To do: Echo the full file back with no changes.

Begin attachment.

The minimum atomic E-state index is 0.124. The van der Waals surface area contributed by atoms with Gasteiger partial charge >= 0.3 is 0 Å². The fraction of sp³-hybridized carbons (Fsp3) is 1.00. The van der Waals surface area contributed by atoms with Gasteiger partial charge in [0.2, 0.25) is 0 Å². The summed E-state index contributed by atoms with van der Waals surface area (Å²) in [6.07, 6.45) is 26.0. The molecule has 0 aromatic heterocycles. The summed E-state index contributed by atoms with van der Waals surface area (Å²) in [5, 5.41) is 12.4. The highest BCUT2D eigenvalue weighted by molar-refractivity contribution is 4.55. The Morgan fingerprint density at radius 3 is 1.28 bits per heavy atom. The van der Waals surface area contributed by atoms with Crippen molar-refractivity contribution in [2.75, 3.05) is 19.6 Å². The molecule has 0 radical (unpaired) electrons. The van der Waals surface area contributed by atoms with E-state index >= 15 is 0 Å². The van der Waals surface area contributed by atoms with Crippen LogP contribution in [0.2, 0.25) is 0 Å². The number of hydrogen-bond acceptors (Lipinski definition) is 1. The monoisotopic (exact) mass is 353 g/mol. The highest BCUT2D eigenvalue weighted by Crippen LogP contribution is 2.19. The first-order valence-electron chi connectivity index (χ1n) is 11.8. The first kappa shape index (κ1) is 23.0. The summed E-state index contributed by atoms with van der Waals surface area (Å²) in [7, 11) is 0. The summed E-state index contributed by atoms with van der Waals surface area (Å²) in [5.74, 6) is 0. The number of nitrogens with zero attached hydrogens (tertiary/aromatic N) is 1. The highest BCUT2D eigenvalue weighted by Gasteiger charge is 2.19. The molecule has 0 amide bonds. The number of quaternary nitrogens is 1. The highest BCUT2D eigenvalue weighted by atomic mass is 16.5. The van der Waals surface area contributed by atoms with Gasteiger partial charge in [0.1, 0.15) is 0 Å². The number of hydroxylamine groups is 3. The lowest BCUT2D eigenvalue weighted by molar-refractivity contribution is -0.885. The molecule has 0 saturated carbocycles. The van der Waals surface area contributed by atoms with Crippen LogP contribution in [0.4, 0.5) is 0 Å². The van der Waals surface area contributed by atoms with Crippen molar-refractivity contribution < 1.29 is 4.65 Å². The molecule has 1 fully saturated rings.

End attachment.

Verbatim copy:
The minimum atomic E-state index is 0.124. The van der Waals surface area contributed by atoms with Gasteiger partial charge >= 0.3 is 0 Å². The fraction of sp³-hybridized carbons (Fsp3) is 1.00. The van der Waals surface area contributed by atoms with Gasteiger partial charge in [0.2, 0.25) is 0 Å². The summed E-state index contributed by atoms with van der Waals surface area (Å²) in [6.07, 6.45) is 26.0. The molecule has 0 aromatic heterocycles. The summed E-state index contributed by atoms with van der Waals surface area (Å²) in [5, 5.41) is 12.4. The highest BCUT2D eigenvalue weighted by molar-refractivity contribution is 4.55. The Morgan fingerprint density at radius 3 is 1.28 bits per heavy atom. The van der Waals surface area contributed by atoms with Crippen molar-refractivity contribution in [2.75, 3.05) is 19.6 Å². The molecule has 0 radical (unpaired) electrons. The van der Waals surface area contributed by atoms with E-state index >= 15 is 0 Å². The van der Waals surface area contributed by atoms with Crippen LogP contribution in [0.2, 0.25) is 0 Å². The number of hydrogen-bond acceptors (Lipinski definition) is 1. The monoisotopic (exact) mass is 353 g/mol. The highest BCUT2D eigenvalue weighted by Crippen LogP contribution is 2.19. The first-order valence-electron chi connectivity index (χ1n) is 11.8. The first kappa shape index (κ1) is 23.0. The summed E-state index contributed by atoms with van der Waals surface area (Å²) in [7, 11) is 0. The summed E-state index contributed by atoms with van der Waals surface area (Å²) in [5.74, 6) is 0. The number of nitrogens with zero attached hydrogens (tertiary/aromatic N) is 1. The highest BCUT2D eigenvalue weighted by Gasteiger charge is 2.19. The molecule has 0 amide bonds. The number of quaternary nitrogens is 1. The highest BCUT2D eigenvalue weighted by atomic mass is 16.5. The van der Waals surface area contributed by atoms with Gasteiger partial charge in [0.1, 0.15) is 0 Å². The number of hydroxylamine groups is 3. The lowest BCUT2D eigenvalue weighted by molar-refractivity contribution is -0.885. The molecule has 0 saturated carbocycles. The van der Waals surface area contributed by atoms with Crippen LogP contribution in [0.4, 0.5) is 0 Å². The van der Waals surface area contributed by atoms with Crippen molar-refractivity contribution < 1.29 is 4.65 Å². The molecule has 1 fully saturated rings.